Do you recognise the gay grooms from these lost 1957 wedding pictures?
The search is on for two grooms who appear in an album of lost wedding photos dating back to 1957—decades before the introduction of equal marriage.
A series of black and white images show the happy couple gathered in front of their nearest and dearest—exchanging vows, cutting cake and sharing their first dance.
Sadly the men never saw their wedding photos, as they were confiscated by the owner of the store where they were taken to be developed.
Only recently have the photos resurfaced, as it emerged they were taken for safekeeping by an employee who kept hold of them until her death.
“My mother had a somewhat photographic memory for faces and retained these in the event the customers who dropped them off ever came back to the shop so that she could give them to the customers on the sly,” the woman’s daughter wrote in a letter to the ONE Foundation, an LGBT+ group in Los Angeles.
After they were found, the images made their way to the ONE Archives and the John J. Wilcox, Jr. Archives in Philadelphia. The two bodies have been searching for the grooms—who are estimated to be in their nineties—to no avail.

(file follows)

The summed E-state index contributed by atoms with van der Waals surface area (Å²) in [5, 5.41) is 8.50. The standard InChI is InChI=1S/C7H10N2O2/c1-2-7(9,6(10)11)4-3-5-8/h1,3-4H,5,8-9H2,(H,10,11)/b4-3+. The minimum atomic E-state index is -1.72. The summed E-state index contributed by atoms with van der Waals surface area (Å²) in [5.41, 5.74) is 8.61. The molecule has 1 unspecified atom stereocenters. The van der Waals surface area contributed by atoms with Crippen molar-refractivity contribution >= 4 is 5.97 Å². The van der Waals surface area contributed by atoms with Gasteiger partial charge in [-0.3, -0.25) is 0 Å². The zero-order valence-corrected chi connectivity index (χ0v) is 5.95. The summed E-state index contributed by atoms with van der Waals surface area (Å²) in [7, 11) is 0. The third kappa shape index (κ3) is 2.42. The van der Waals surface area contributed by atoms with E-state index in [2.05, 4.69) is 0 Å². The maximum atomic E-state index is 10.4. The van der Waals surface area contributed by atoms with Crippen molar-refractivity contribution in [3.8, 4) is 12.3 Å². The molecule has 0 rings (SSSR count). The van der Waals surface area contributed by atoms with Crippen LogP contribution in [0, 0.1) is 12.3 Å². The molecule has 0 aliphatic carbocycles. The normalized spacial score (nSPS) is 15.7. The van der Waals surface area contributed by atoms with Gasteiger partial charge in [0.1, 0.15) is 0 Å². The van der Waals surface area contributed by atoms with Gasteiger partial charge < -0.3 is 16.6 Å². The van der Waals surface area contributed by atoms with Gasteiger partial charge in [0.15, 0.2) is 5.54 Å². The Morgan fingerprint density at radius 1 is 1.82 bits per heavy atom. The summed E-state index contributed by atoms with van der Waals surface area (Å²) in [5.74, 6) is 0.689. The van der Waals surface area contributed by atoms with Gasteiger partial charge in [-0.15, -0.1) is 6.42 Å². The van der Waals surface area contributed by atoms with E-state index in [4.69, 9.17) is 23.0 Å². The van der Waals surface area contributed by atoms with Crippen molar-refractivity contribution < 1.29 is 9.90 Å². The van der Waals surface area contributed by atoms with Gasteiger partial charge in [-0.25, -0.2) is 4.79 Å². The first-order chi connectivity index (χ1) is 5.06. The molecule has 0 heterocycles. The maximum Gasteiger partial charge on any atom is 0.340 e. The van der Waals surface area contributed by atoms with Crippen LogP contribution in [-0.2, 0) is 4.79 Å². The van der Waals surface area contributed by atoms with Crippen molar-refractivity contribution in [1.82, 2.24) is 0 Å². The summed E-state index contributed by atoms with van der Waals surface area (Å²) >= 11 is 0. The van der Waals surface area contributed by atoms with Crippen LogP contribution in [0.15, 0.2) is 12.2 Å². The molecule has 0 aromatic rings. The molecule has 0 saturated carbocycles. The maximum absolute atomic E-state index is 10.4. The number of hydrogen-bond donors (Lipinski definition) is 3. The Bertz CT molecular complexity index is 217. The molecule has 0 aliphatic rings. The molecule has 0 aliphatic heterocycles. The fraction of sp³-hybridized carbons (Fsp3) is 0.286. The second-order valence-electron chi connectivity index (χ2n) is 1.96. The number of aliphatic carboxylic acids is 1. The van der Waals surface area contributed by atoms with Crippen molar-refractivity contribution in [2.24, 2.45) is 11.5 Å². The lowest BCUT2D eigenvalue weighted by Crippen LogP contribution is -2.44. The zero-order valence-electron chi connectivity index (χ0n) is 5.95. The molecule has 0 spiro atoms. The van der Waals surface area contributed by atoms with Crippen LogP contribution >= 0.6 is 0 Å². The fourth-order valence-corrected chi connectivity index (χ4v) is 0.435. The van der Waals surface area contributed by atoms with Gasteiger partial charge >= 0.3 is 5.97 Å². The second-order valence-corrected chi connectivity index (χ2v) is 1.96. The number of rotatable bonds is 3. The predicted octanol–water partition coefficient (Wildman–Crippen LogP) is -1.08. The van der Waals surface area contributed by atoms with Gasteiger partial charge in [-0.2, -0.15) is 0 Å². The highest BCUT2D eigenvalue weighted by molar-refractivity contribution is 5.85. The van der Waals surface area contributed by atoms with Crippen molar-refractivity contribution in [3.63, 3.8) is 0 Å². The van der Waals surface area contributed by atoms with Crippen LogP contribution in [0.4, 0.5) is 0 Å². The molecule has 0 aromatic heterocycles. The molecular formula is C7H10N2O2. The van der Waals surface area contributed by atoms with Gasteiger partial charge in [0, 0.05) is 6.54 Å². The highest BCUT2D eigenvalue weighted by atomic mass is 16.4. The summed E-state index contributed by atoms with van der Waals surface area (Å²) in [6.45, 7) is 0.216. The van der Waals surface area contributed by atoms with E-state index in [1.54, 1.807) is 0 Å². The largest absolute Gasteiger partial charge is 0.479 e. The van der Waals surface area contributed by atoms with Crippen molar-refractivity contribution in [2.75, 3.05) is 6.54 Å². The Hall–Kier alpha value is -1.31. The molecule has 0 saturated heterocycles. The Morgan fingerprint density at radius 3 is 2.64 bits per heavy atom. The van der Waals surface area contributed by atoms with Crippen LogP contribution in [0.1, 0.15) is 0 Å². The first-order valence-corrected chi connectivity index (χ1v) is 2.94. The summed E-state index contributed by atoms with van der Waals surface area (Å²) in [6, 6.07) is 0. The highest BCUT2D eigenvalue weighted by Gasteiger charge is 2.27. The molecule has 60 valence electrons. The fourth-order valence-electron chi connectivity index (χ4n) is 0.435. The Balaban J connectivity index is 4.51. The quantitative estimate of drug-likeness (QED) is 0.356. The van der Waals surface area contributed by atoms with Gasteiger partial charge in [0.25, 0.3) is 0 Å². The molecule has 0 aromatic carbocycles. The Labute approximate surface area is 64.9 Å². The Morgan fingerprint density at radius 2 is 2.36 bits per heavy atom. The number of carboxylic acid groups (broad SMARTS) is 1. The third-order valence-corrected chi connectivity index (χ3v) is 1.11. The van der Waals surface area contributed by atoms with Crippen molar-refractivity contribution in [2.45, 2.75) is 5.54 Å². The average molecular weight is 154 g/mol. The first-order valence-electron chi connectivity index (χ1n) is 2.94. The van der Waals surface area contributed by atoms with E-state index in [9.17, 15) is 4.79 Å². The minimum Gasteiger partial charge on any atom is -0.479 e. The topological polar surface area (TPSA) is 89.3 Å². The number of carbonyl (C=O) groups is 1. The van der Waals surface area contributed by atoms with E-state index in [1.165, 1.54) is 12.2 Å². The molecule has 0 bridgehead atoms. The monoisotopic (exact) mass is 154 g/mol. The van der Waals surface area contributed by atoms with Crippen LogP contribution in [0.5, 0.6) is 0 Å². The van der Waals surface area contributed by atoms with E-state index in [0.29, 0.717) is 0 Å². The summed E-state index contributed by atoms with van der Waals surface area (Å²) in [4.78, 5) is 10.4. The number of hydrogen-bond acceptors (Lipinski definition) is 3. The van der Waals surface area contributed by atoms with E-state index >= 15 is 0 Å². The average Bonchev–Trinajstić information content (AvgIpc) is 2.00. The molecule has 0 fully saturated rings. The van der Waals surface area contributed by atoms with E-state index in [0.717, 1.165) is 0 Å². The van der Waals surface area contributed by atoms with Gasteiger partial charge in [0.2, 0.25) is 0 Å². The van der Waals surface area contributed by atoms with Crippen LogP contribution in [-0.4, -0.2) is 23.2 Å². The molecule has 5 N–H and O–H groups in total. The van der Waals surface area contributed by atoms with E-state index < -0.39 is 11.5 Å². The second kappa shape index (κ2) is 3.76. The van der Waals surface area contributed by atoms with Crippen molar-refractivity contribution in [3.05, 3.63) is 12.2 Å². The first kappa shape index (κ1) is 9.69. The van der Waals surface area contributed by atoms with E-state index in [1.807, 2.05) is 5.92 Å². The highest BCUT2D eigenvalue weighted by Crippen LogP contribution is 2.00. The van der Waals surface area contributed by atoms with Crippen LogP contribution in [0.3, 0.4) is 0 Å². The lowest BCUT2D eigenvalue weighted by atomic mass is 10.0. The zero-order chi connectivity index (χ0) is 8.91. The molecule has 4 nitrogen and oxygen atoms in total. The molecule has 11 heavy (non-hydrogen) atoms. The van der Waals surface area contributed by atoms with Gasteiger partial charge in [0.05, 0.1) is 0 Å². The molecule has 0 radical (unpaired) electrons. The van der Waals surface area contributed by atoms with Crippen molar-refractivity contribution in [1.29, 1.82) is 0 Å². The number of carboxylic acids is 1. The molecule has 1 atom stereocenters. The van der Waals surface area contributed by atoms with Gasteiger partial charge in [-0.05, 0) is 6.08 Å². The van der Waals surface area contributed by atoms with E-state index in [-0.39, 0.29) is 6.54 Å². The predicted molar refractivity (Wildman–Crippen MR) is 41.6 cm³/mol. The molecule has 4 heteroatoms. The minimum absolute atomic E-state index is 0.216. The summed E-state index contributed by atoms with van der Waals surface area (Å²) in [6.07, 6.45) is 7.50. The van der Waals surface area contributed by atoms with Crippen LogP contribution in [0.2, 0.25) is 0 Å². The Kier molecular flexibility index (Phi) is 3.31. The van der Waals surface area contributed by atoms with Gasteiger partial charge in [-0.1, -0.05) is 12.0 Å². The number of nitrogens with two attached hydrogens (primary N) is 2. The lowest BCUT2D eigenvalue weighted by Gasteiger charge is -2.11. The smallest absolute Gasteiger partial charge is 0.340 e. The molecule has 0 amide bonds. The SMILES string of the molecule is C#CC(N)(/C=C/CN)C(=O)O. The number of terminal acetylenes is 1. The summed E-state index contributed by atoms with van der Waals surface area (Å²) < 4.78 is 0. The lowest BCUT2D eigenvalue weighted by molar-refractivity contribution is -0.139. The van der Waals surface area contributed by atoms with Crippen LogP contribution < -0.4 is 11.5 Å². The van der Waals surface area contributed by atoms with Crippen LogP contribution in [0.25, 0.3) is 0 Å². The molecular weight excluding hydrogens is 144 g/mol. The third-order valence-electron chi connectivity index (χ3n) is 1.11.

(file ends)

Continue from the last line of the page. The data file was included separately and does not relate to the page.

Little is known about them, other than a rough date (1957) and location (North Philadelphia), though researchers believe there are a number of clues in the images.
The grooms are surrounded by a number of other men, including one who appears in drag, suggesting that they worked in an industry where homosexuality was accepted.
“Drag only happens in community and is done with other people who also do drag,” John Anderies, director of the Wilcox Archives told The Philadelphia Citizen.
On Thursday (July 24) it was announced that a team of filmmakers are to join the search, with a docuseries investigating the mystery of the 1957 gay wedding photos.
“We are drawn to stories of bravery, where these men lived out their lives under threat of danger or actual harm,” writer and producer Neal Baer told Deadline.
“We owe them our deepest gratitude because they did something no one else had done before them: they recorded their love for themselves and for posterity.
“Now 60 years later, we have the photos, but there’s a painful gap between the past and the present. How did these pioneers live their lives as a couple? What barriers did two men married in the ‘50s, when the legal repercussions were severe, face?
“What drove them to take the bold chance to develop these photos when sodomy laws prohibited gay sexual relationships?
“Their legacy empowers us today and we are setting off to find these men and their stories.”
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